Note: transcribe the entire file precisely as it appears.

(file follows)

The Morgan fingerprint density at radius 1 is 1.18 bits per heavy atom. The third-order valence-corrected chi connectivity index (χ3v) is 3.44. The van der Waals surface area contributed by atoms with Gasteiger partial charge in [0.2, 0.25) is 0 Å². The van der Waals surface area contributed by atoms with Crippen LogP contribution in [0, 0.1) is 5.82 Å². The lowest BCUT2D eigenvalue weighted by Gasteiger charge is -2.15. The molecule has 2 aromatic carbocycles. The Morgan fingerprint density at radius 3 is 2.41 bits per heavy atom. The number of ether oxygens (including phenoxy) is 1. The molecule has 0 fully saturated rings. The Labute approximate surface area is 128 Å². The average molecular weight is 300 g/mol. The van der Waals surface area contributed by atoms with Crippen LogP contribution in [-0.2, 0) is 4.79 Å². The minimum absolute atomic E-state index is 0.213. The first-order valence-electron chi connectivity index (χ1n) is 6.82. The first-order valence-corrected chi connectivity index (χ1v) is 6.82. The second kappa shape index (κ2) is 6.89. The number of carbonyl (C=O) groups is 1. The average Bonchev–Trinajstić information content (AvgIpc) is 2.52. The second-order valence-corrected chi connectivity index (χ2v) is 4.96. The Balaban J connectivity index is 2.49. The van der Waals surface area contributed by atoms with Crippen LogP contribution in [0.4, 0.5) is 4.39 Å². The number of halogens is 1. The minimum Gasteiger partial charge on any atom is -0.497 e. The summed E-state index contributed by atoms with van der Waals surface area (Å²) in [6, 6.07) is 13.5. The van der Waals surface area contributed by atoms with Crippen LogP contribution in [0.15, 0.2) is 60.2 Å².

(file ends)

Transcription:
The Morgan fingerprint density at radius 1 is 1.18 bits per heavy atom. The third-order valence-corrected chi connectivity index (χ3v) is 3.44. The van der Waals surface area contributed by atoms with Gasteiger partial charge in [0.2, 0.25) is 0 Å². The van der Waals surface area contributed by atoms with Crippen LogP contribution in [0, 0.1) is 5.82 Å². The lowest BCUT2D eigenvalue weighted by Gasteiger charge is -2.15. The molecule has 2 aromatic carbocycles. The Morgan fingerprint density at radius 3 is 2.41 bits per heavy atom. The number of ether oxygens (including phenoxy) is 1. The molecule has 0 fully saturated rings. The Labute approximate surface area is 128 Å². The average molecular weight is 300 g/mol. The van der Waals surface area contributed by atoms with Crippen LogP contribution in [-0.2, 0) is 4.79 Å². The minimum absolute atomic E-state index is 0.213. The first-order valence-electron chi connectivity index (χ1n) is 6.82. The first-order valence-corrected chi connectivity index (χ1v) is 6.82. The second kappa shape index (κ2) is 6.89. The number of carbonyl (C=O) groups is 1. The average Bonchev–Trinajstić information content (AvgIpc) is 2.52. The second-order valence-corrected chi connectivity index (χ2v) is 4.96. The Balaban J connectivity index is 2.49. The van der Waals surface area contributed by atoms with Crippen LogP contribution in [0.4, 0.5) is 4.39 Å². The number of halogens is 1. The minimum Gasteiger partial charge on any atom is -0.497 e. The summed E-state index contributed by atoms with van der Waals surface area (Å²) in [6, 6.07) is 13.5. The van der Waals surface area contributed by atoms with Crippen LogP contribution in [0.15, 0.2) is 60.2 Å².